Tuesday, July 29, 2008

Your moment of Zen

For those of you who a) know who Ted Stevens is, and b) hate his guts, your moment of bliss has arrived. They're finally indicting this incredible douchebag.

This is pretty good news for the Democrats. Stevens--who is currently the longest-serving Republican in the Senate--is up for reelection this year, and I have a feeling his support is going dry up pretty quickly.

For McCain, this may be a good opportunity to show his independent streak. He's been a strong critic of Stevens in the past, frequently invoking the "Bridge to Nowhere" as an example of the wasteful pork that now dominates discretionary spending.

Anyway, the next few days should be interesting . . . .

Monday, July 28, 2008

Another boring economics post on . . . housing!

Paul Krugman has an interesting op-ed in today's NYT on the housing bill that's likely to be signed into law this week. Like many economists, Krugman seems to think that it offers a lot piecemeal remedies to the current housing crisis, but very little in the way of comprehensive reform of the mortgage industry.

Krugman's solution is, of course, to strong-arm mortgage originators into more vigorously screening applicants--compelling them to deny mortgages to the riskiest borrowers in order to protect the rest of us. And I must say, I don't necessarily disagree with this:

If the government is going to stand behind financial institutions, those institutions had better be carefully regulated — because otherwise the game of heads I win, tails you lose will be played more furiously than ever, at taxpayers’ expense.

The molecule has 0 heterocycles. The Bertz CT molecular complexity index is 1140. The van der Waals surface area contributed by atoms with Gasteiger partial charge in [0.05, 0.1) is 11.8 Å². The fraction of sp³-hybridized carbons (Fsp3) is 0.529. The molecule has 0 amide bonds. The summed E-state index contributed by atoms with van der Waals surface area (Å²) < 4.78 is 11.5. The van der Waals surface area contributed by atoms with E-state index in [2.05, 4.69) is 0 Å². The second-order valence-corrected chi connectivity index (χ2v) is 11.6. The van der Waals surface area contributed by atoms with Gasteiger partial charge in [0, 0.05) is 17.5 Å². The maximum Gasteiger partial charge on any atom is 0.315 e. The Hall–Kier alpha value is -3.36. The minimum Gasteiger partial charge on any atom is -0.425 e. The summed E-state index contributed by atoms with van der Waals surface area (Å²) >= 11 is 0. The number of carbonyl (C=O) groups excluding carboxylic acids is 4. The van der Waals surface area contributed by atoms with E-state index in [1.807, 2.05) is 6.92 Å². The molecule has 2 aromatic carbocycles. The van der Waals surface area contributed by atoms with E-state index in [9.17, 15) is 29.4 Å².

If the government is going to be taking on billions of dollars in mortgage liability, of course it should force financial institutions to limit the amount of risk that they're exposed to. The issue is why the federal government is bailing out large investment banks like Bear Stearns with tax payer dollars in the first place. Aren't we setting an awfully scary precedent by doing this?

I can understand ensuring the liquidity of large government-sponsored enterprises like Fanny Mae and Freddy Mac (which are already intensely regulated by the Office of Federal Housing Enterprise Oversight), but why is the Federal Reserve now letting private investment firms off the hook for bad decisions?

I'm certainly not an expert on the mortgage industry, and I can't imagine how hard it must be for all of those families facing foreclosure, but it seems to me that if our goal is a little more humility from large financial institutions, it's probably a bad idea to tell them that they're basically too important to fail--no matter how badly they screw things up.